With his charming new film Red Rover landing on digital and on demand in the US and Canada today, director Shane Belcourt is here to talk about Spike Jonze’s Her, a movie that more or less predicted our present moment back in 2013 — and is still, somehow, ahead of its time. Your genial host Norm Wilner believes this was the performance that should have got Joaquin Phoenix his Oscar, by the way.
Writer-director Jeff Barnaby — whose Mi’kmaq zombie thriller Blood Quantum is now available on demand in Canada and streaming on Shudder in the rest of the world — embraces the pulpy Victorian horror of Francis Ford Coppola’s 1992 spectacle Bram Stoker’s Dracula with the pure heart of a fan. Your genial host Norm Wilner did not see this one coming.
Actor turned filmmaker Amy Jo Johnson — whose spiky second feature Tammy’s Always Dying debuts on VOD this Friday, May 1st — joins us to discuss Matt Ross’ Captain Fantastic, the 2016 road movie-slash-family drama that earned Viggo Mortensen his second Oscar nomination, introduced American audiences to a lad named George MacKay and started Amy Jo on the path to making her own stuff. Your genial host Norm Wilner is ready to take the ride.
For our first isolation episode, Barry Sonnenfeld — cinematographer (Raising Arizona, When Harry Met Sally …), director (Get Shorty, Men in Black) and now author (Barry Sonnenfeld, Call Your Mother: Memoirs of a Neurotic Filmmaker) — joins us from Telluride to talk about The Long Goodbye, Robert Altman’s woozy 1973 spin on Raymond Chandler’s hard-boiled detective novel. Your genial host Norm Wilner was surprised at how well the whole remote-recording thing turned out.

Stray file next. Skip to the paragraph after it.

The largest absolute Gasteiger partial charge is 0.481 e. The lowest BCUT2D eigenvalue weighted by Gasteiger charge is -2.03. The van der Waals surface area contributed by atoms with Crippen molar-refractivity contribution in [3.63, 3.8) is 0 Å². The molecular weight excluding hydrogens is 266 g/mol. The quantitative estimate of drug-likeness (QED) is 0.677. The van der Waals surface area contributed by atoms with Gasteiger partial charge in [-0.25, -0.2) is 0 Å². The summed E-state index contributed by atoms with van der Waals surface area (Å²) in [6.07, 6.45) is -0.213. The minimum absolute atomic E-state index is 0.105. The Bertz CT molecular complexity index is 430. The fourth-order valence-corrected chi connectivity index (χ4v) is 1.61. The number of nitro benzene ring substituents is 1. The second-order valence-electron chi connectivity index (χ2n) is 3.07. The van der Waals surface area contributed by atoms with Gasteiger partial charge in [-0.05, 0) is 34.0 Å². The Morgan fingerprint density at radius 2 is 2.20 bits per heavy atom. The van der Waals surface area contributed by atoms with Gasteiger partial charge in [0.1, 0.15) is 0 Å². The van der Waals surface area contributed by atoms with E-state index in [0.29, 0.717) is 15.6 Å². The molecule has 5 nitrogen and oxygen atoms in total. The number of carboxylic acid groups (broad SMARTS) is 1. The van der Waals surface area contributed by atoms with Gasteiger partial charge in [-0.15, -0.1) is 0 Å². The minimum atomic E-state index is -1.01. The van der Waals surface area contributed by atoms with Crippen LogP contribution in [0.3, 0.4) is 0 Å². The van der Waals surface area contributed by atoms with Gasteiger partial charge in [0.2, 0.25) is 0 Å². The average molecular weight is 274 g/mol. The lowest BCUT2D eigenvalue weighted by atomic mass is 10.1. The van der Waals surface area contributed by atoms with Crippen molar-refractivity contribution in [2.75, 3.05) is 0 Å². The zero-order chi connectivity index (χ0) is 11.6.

What We Do in the Shadows breakout star Harvey Guillen celebrates the show’s return (this Wednesday! 9 pm! On FX!) with a tribute to James Cameron’s Titanic, the monster hit that paired Leonardo DiCaprio and Kate Winslet as young lovers trying to survive the greatest nautical disaster of their time. Your genial host Norm Wilner had no idea he’d be dropping this episode on the 108th anniversary of the sinking, truly.
Actor and filmmaker Jessica Hinkson (Another Wolfcop, Jessica Jessica) is here to celebrate one of the oddest musicals ever made: Romance and Cigarettes, John Turturro’s wild attempt at infusing a working-class love triangle with the spirit of a jukebox musical — and starring James Gandolfini as a guy named Nick Murder. Your genial host Norm Wilner never thought anyone would pick this movie … and he’s so there for it.
Feel nostalgic for cans of 35mm film and eating in restaurants as comedian and actor Andy Kindler (Raising Dad, Bob’s Burgers, the Thought Spiral podcast) steps up for The Big Picture, Christopher Guest’s 1989 comedy starring Kevin Bacon as a promising young director who discovers the last thing Hollywood wants him to do is make art. Your genial host Norm Wilner still wishes the Pez People had released an album.
This week, actor and writer Jess Salgueiro — of Letterkenny, Workin’ Moms, The Boys, Mouthpiece, I’ll Take Your Dead and most recently Canadian Strain, now available on digital in Canada — drops in to talk about One Flew Over the Cuckoo’s Nest, the 1975 Milos Forman drama where Jack Nicholson and Louise Fletcher faced off in a mental institution, and everybody won Oscars for their trouble. Your genial host Norm Wilner hopes everyone is safe and sound this week, by the way.
Canadian-born, London-based standup Mae Martin is the co-creator and star of the terrific new Channel 4 series Feel Good, which premieres in the UK tomorrow and lands on Netflix everyhere else on Thursday. And she’s here to celebrate the weird, wonderful world of The Rocky Horror Picture Show … and to reveal a personal connection to Jim Sharman’s 1975 midnight classic. As it turns out, your genial host Norm Wilner remembers the sequel a lot more clearly.
For our fifth anniversary, we’re in London with writer-director-producer Marie Clements (The Road Forward, Looking at Edward Curtis), whose new film Red Snow opens in Toronto, Vancouver and Ottawa this Friday, March 13th. And she’s there to stand up for Paul Haggis’ Crash, the 2004 ensemble drama about race and class in America that became the Oscar winner everyone loved to hate. Your genial host Norm Wilner is happy to help her correct this injustice.